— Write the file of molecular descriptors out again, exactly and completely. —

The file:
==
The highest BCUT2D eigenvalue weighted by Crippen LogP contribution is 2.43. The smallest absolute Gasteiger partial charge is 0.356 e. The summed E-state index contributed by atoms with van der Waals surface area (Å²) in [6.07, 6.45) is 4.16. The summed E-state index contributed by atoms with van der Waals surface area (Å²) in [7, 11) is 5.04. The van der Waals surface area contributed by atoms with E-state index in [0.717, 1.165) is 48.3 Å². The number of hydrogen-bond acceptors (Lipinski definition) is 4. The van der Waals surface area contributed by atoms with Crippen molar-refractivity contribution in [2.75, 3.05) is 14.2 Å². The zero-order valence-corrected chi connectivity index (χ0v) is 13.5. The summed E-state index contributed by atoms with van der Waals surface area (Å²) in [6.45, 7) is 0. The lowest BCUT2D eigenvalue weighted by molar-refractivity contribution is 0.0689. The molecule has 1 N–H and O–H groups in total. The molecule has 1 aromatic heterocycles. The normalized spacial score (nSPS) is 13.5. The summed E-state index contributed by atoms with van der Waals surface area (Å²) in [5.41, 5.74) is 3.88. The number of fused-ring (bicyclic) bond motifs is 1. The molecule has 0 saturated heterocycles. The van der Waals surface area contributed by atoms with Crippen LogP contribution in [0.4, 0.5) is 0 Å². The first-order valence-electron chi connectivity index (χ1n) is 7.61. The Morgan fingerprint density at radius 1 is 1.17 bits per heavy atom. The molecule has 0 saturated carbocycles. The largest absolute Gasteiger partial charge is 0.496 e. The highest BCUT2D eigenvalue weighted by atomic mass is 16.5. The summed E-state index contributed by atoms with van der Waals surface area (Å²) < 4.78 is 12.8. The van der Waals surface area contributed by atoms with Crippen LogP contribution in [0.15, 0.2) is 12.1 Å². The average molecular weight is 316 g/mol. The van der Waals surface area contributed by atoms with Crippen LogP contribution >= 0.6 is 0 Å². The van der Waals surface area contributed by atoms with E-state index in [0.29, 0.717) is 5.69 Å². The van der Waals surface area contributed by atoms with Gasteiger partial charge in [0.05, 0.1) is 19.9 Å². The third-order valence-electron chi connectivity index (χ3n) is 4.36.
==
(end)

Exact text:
The highest BCUT2D eigenvalue weighted by Crippen LogP contribution is 2.43. The smallest absolute Gasteiger partial charge is 0.356 e. The summed E-state index contributed by atoms with van der Waals surface area (Å²) in [6.07, 6.45) is 4.16. The summed E-state index contributed by atoms with van der Waals surface area (Å²) in [7, 11) is 5.04. The van der Waals surface area contributed by atoms with E-state index in [0.717, 1.165) is 48.3 Å². The number of hydrogen-bond acceptors (Lipinski definition) is 4. The van der Waals surface area contributed by atoms with Crippen molar-refractivity contribution in [2.75, 3.05) is 14.2 Å². The zero-order valence-corrected chi connectivity index (χ0v) is 13.5. The summed E-state index contributed by atoms with van der Waals surface area (Å²) in [6.45, 7) is 0. The lowest BCUT2D eigenvalue weighted by molar-refractivity contribution is 0.0689. The molecule has 1 N–H and O–H groups in total. The molecule has 1 aromatic heterocycles. The normalized spacial score (nSPS) is 13.5. The summed E-state index contributed by atoms with van der Waals surface area (Å²) in [5.41, 5.74) is 3.88. The number of fused-ring (bicyclic) bond motifs is 1. The molecule has 0 saturated heterocycles. The van der Waals surface area contributed by atoms with Crippen LogP contribution in [0.4, 0.5) is 0 Å². The first-order valence-electron chi connectivity index (χ1n) is 7.61. The Morgan fingerprint density at radius 1 is 1.17 bits per heavy atom. The molecule has 0 saturated carbocycles. The largest absolute Gasteiger partial charge is 0.496 e. The highest BCUT2D eigenvalue weighted by atomic mass is 16.5. The summed E-state index contributed by atoms with van der Waals surface area (Å²) < 4.78 is 12.8. The van der Waals surface area contributed by atoms with Crippen LogP contribution in [0.15, 0.2) is 12.1 Å². The average molecular weight is 316 g/mol. The van der Waals surface area contributed by atoms with Crippen LogP contribution >= 0.6 is 0 Å². The van der Waals surface area contributed by atoms with E-state index in [0.29, 0.717) is 5.69 Å². The van der Waals surface area contributed by atoms with Gasteiger partial charge in [0.05, 0.1) is 19.9 Å². The third-order valence-electron chi connectivity index (χ3n) is 4.36.